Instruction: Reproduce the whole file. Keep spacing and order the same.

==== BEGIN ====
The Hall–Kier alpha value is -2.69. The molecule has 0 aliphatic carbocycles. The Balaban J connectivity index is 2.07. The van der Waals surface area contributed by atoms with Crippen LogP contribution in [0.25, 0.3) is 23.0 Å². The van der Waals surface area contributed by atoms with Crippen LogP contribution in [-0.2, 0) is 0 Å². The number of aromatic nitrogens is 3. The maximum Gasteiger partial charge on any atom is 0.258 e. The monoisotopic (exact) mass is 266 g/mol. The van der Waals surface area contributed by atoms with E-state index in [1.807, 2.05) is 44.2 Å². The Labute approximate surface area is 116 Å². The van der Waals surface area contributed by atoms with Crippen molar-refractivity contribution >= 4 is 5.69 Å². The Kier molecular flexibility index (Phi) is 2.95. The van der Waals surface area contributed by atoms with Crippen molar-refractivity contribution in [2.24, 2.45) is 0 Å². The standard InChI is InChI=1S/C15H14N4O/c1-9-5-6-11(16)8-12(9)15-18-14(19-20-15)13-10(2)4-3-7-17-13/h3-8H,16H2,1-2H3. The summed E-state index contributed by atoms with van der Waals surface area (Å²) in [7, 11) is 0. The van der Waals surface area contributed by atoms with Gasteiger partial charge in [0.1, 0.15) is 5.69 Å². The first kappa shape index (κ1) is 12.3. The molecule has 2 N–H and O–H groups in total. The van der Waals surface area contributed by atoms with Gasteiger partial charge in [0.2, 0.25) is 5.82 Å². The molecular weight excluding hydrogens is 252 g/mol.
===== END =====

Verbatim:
The Hall–Kier alpha value is -2.69. The molecule has 0 aliphatic carbocycles. The Balaban J connectivity index is 2.07. The van der Waals surface area contributed by atoms with Crippen LogP contribution in [0.25, 0.3) is 23.0 Å². The van der Waals surface area contributed by atoms with Crippen LogP contribution in [-0.2, 0) is 0 Å². The number of aromatic nitrogens is 3. The maximum Gasteiger partial charge on any atom is 0.258 e. The monoisotopic (exact) mass is 266 g/mol. The van der Waals surface area contributed by atoms with E-state index in [1.807, 2.05) is 44.2 Å². The Labute approximate surface area is 116 Å². The van der Waals surface area contributed by atoms with Crippen molar-refractivity contribution >= 4 is 5.69 Å². The Kier molecular flexibility index (Phi) is 2.95. The van der Waals surface area contributed by atoms with Crippen molar-refractivity contribution in [2.24, 2.45) is 0 Å². The standard InChI is InChI=1S/C15H14N4O/c1-9-5-6-11(16)8-12(9)15-18-14(19-20-15)13-10(2)4-3-7-17-13/h3-8H,16H2,1-2H3. The summed E-state index contributed by atoms with van der Waals surface area (Å²) in [7, 11) is 0. The van der Waals surface area contributed by atoms with Gasteiger partial charge in [0.1, 0.15) is 5.69 Å². The first kappa shape index (κ1) is 12.3. The molecule has 2 N–H and O–H groups in total. The van der Waals surface area contributed by atoms with Gasteiger partial charge in [0.2, 0.25) is 5.82 Å². The molecular weight excluding hydrogens is 252 g/mol.